Model Portfolio #4: The Intelligent Asset Allocator

(This is the fourth in my series of Model Portfolio Comparisons.)

I hope people aren’t getting overwhelmed by all of these portfolios. Remember, the law of diminishing returns applies to investment complexity as well. After a while, adding more asset classes and mutual funds doesn’t get you that much more expected return. If you’re getting bored, try some of the earlier portfolios and tune out the rest. Personally, I don’t mind having 8 funds or so, and I’ve found that after the initial setup the maintenance is pretty minimal.

William Bernstein, both a neurologist and a founder of his own money management firm, is the author of the challenging but information-packed book The Intelligent Asset Allocator (my review). Here is one model portfolio for those that desire moderate complexity and high risk. The author warns that while this asset allocation has very high expected long-term returns, it will behave much differently than the S&P 500 fund that many people use as benchmarks.

Bold Investor Model Portfolio

Asset Allocation Pie Chart, Bold Investor

Asset Allocation for 70% Stocks/30% Bonds ratio
10% S&P 500
10% Small Cap
10% REIT
10% International Large
10% International Small
10% Emerging Markets
10% Precious Metals
30% U.S. Short Term Bonds

I think I’ve covered example mutual funds and ETFs for all of these asset classes except for precious metals in the other model portfolios, so I won’t repeat them here.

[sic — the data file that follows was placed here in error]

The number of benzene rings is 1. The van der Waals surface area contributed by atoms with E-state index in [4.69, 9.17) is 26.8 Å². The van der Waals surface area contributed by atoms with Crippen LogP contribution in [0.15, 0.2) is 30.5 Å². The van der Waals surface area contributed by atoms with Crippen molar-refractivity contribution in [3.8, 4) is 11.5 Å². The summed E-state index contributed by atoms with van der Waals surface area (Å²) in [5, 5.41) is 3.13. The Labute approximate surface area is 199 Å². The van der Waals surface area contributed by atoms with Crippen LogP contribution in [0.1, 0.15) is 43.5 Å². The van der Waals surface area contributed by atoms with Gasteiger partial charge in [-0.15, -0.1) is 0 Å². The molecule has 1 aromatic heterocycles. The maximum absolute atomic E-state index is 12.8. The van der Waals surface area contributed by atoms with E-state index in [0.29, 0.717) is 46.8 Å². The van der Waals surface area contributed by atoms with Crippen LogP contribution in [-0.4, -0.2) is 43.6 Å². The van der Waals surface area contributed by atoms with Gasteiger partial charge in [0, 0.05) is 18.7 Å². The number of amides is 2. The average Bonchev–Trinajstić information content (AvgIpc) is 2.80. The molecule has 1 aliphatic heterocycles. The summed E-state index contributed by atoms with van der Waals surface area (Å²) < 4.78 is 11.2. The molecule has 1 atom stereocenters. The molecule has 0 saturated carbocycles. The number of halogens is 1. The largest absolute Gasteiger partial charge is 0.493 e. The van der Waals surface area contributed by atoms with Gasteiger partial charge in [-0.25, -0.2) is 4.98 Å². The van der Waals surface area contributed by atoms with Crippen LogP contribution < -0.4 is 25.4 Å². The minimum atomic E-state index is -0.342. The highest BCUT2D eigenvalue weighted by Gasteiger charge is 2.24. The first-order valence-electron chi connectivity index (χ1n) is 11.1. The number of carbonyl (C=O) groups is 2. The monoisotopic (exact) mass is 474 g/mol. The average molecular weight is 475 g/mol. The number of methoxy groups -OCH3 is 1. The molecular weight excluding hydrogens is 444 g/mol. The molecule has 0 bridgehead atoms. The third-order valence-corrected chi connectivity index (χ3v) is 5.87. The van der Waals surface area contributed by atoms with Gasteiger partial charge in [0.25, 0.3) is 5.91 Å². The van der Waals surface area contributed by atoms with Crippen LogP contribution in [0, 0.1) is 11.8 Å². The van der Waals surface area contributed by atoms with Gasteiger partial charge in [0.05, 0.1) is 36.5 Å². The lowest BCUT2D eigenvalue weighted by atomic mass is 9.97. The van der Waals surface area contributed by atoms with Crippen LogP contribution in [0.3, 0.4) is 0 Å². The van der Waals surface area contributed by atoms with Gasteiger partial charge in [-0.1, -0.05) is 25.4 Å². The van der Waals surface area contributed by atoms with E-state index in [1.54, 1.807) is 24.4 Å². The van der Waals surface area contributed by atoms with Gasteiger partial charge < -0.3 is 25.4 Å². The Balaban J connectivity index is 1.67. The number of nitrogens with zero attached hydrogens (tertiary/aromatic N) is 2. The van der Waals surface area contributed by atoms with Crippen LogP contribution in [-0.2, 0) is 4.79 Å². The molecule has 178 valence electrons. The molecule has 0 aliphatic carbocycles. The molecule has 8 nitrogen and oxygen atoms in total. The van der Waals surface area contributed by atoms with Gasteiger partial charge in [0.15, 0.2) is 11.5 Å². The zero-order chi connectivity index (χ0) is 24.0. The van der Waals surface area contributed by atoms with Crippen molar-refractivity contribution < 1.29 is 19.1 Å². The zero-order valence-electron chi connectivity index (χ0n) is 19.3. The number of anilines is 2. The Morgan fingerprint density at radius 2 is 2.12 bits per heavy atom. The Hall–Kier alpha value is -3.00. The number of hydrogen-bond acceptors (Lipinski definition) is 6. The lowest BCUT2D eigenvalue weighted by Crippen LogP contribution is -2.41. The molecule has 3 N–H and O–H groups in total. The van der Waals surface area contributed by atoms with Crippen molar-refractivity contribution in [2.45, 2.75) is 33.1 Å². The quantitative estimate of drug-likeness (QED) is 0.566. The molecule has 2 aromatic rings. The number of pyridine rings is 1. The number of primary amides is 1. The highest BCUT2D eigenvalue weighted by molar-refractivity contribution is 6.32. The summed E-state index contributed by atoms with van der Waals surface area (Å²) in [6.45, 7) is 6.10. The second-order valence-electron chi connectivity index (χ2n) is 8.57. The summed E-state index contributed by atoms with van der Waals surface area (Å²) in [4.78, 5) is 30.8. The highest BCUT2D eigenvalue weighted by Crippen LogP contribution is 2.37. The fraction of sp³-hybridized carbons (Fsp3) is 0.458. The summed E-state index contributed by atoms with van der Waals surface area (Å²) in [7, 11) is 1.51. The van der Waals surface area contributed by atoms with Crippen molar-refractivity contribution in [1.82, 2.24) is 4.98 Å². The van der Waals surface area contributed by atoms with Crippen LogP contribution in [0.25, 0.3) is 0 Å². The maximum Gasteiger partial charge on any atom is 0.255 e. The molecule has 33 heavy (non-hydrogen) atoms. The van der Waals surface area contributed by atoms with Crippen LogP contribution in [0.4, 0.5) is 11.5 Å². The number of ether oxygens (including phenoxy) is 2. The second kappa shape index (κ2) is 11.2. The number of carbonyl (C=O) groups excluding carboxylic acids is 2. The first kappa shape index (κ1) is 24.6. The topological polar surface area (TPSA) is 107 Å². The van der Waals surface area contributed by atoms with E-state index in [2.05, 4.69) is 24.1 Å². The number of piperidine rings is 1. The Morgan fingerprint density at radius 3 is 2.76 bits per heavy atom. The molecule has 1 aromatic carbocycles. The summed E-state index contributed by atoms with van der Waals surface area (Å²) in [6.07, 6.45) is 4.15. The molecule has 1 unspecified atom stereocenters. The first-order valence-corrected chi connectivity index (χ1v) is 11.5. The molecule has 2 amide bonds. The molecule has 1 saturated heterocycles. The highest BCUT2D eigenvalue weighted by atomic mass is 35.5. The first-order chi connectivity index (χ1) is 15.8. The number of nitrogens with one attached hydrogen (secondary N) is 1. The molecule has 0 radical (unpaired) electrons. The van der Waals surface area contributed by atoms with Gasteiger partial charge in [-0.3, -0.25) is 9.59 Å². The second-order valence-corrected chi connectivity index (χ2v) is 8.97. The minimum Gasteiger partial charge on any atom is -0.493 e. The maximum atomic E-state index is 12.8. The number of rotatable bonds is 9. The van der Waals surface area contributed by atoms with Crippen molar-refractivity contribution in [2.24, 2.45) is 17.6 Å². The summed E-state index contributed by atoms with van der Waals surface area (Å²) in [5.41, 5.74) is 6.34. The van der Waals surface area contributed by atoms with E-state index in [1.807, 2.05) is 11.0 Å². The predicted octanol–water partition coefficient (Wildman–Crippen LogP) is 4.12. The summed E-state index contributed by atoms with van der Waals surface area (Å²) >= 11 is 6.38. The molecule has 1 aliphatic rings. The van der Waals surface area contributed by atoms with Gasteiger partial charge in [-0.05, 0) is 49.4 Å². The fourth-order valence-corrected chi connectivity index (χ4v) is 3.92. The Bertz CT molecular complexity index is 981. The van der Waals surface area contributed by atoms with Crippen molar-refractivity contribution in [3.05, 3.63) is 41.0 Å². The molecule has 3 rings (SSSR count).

Possible Precious Metals Funds
streetTRACKS Gold Shares ETF (GLD)
American Century Global Gold Fund (BGEIX)

This asset allocation differs from some of the previous ones by having a larger percentage of stocks in international companies, as well as adding in precious metals exposure. I actually don’t remember seeing this mix when I first read IAA – it’s very interesting.


  1. One aspect of Bernstein’s asset allocation is that he states that when determining your total mix you should include ALL your assets. That includes, cash, college funds, etc. If all your assets are included, and not just retirement, your percentage mix in a specific asset will be different. For example, if I include my emergency savings in my asset allocation and that boosts the total assets that I’m considering from $90,000 to $100,000 and I want to have 10% of my assets in S&P 500, I will have to boost my S&P500 from $9,000 to $10,000 otherwise I only have 9% of my assets in that specific class.
    Any comments? Thanks!

  2. AmericanFool says:

    Bernsteing’s portfolio looks very much like mine; his book is on my list to get to. I can’t invest in Gold in my 401K, but if I could I would invest the precious metals component in gold, because historically it is simply a more effective hedge. Since I can’t invest it in gold, I have it in Trsy Bonds. There is an advantage to the design of Bernstein’s portfolio that helps increase returns and lower risk.


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